Sometimes all we need to remember that a young child still exists within us is to let ourselves believe it and remember those moments of unhinged joy and honest optimism. We become so immersed in our daily routine that we often forget to have fun, believing ourselves “too mature” to do anything remotely resembling anything a kid would do. To that I reply: “where is the fun in that?”
We are now at that part of the year when time seemingly picks up speed—days suddenly turn into weeks, which then morph into months. Deadlines, which appeared far off into the future, instantly congregate right in front of you, ready to force even the most secure and relaxed individuals to feel the burning pressure building up inside to the point of bursting. Anxiety, it seems, has becomes the hallmark of our generation, forcing many to look for ways to decompress and stay afloat.
Procrastination promptly seeps in, not as a neglect of responsibilities and obligations as it might have during our middle and high school days, but rather as a self-defense mechanism. Without a small break in between assignments, meetings, readings, and oh, those small and insignificant blemishes in our routines called exams, days become overwhelming. During these times where I find myself absolutely buried by work, I stop and ask myself, how have I become so involved in assignments and responsibilities that I forget to feel like a kid every once in a while?
This past weekend I had one of those moments. While walking around Coolidge Corner, as I often do during my weekends—if you haven’t done so, trust me, it’s worth the trip—I noticed something different about the place. The usually busy Brookline Booksmith bookshop had an enormous crowd queuing outside with people going all the way around the block. This is a sight that I have become accustomed to seeing in movies and in more urban areas of the country, but I had never seen it firsthand in Brookline. It piqued my interest.
I immediately went into the bookshop’s Twitter page—as a true millennial—to find out more about what was happening right in front of me (odd, I know). Soon, I encountered what I was looking for: actor, author, and Youtuber Joey Graceffa was making an appearance later that day. I had to re-read the information a couple of times just to confirm that my interpretation of the words was correct. A Youtuber making an appearance at a bookshop seemed really odd to me for some reason, especially because those in line were individuals ranging from 8-year-old girls to grown men with gray hair, and much of the content I encountered from Graceffa would fit into the “too childish” category of entertainment.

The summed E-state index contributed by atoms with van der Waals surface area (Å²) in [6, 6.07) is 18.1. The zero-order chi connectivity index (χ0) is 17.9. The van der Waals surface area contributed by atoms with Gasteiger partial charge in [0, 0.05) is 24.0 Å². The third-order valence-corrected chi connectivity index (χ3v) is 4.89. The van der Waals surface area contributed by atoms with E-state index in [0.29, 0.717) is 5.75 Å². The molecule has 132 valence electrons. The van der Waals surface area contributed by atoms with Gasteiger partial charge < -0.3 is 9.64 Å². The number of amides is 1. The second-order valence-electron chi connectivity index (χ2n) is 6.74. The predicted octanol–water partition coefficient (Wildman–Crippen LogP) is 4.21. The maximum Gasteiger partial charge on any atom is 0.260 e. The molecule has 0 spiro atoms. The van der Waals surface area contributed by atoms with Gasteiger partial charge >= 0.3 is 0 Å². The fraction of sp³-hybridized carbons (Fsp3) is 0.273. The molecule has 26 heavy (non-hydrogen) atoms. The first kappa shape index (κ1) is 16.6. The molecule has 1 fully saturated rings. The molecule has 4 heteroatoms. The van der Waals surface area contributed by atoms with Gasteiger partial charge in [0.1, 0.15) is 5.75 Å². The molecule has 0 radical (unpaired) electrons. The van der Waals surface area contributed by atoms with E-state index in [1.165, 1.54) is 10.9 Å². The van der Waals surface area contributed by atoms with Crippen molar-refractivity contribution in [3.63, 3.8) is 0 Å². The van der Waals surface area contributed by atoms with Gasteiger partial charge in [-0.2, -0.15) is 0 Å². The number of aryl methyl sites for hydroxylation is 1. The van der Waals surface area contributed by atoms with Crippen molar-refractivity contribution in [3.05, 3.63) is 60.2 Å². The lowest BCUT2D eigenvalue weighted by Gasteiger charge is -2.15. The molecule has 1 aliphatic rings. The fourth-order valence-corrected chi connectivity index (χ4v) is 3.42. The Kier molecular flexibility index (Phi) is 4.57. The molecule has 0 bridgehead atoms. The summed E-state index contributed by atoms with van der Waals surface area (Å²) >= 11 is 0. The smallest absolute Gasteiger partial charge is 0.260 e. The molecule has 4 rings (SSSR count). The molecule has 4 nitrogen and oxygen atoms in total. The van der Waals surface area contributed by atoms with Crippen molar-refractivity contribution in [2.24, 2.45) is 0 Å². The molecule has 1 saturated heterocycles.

Now, I have spent more than a fair share of my time looking around the popular video-sharing platform and have seen it grow from a simple way to pass the time (we have all gone there looking for funny cat videos at some point, don’t lie) into a serious form of media in which the popular channels, including that of Graceffa, are money-making machines that generate thousands of dollars a week from advertisements alone, not to mention other commercial ventures these Youtubers engage in.
At this moment, something clicked. I realized I had been taking myself too seriously and thought that I was above such form of entertainment. A hypocritical thought, since I follow channels that produce content many individuals would also deem childish.
The concept of Youtube became an allegory for myself—someone who had his fun when I was younger and now sought to enter into more serious areas of society, only to discover that I had done so by utilizing the same mentality of my younger self.
Suddenly, the crowd erupted—girls screamed, parents cheered, and passersby stopped to look. Graceffa had arrived and brought with him an unbridled sense of joy. Little did they all know that I, one of those intrigued onlookers, found a similar feeling of satisfaction. No longer would I take myself so seriously, because after all, where is the fun in that?
Featured Image by Juan Olavarria / Heights Editor